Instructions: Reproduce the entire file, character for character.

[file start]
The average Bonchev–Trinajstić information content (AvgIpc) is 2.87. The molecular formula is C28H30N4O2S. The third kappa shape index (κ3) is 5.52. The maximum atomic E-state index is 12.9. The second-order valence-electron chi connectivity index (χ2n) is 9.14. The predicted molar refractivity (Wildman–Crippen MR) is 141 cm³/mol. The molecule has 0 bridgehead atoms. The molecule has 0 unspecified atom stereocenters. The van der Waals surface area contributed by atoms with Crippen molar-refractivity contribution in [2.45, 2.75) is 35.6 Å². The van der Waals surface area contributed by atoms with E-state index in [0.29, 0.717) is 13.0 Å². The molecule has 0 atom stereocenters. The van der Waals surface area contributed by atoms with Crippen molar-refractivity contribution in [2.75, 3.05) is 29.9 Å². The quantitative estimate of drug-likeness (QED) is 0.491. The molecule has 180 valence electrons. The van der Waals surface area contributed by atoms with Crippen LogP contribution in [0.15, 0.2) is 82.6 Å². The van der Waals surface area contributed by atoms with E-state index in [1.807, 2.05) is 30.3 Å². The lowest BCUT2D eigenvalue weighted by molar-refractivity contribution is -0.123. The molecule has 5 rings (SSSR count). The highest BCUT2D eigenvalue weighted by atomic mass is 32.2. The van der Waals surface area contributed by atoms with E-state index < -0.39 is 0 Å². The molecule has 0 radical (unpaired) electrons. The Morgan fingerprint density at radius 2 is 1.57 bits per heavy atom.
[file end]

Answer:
The average Bonchev–Trinajstić information content (AvgIpc) is 2.87. The molecular formula is C28H30N4O2S. The third kappa shape index (κ3) is 5.52. The maximum atomic E-state index is 12.9. The second-order valence-electron chi connectivity index (χ2n) is 9.14. The predicted molar refractivity (Wildman–Crippen MR) is 141 cm³/mol. The molecule has 0 bridgehead atoms. The molecule has 0 unspecified atom stereocenters. The van der Waals surface area contributed by atoms with Crippen molar-refractivity contribution in [2.45, 2.75) is 35.6 Å². The van der Waals surface area contributed by atoms with E-state index in [0.29, 0.717) is 13.0 Å². The molecule has 0 atom stereocenters. The van der Waals surface area contributed by atoms with Crippen molar-refractivity contribution in [2.75, 3.05) is 29.9 Å². The quantitative estimate of drug-likeness (QED) is 0.491. The molecule has 180 valence electrons. The van der Waals surface area contributed by atoms with Crippen LogP contribution in [0.15, 0.2) is 82.6 Å². The van der Waals surface area contributed by atoms with E-state index in [1.807, 2.05) is 30.3 Å². The lowest BCUT2D eigenvalue weighted by molar-refractivity contribution is -0.123. The molecule has 5 rings (SSSR count). The highest BCUT2D eigenvalue weighted by atomic mass is 32.2. The van der Waals surface area contributed by atoms with E-state index < -0.39 is 0 Å². The molecule has 0 radical (unpaired) electrons. The Morgan fingerprint density at radius 2 is 1.57 bits per heavy atom.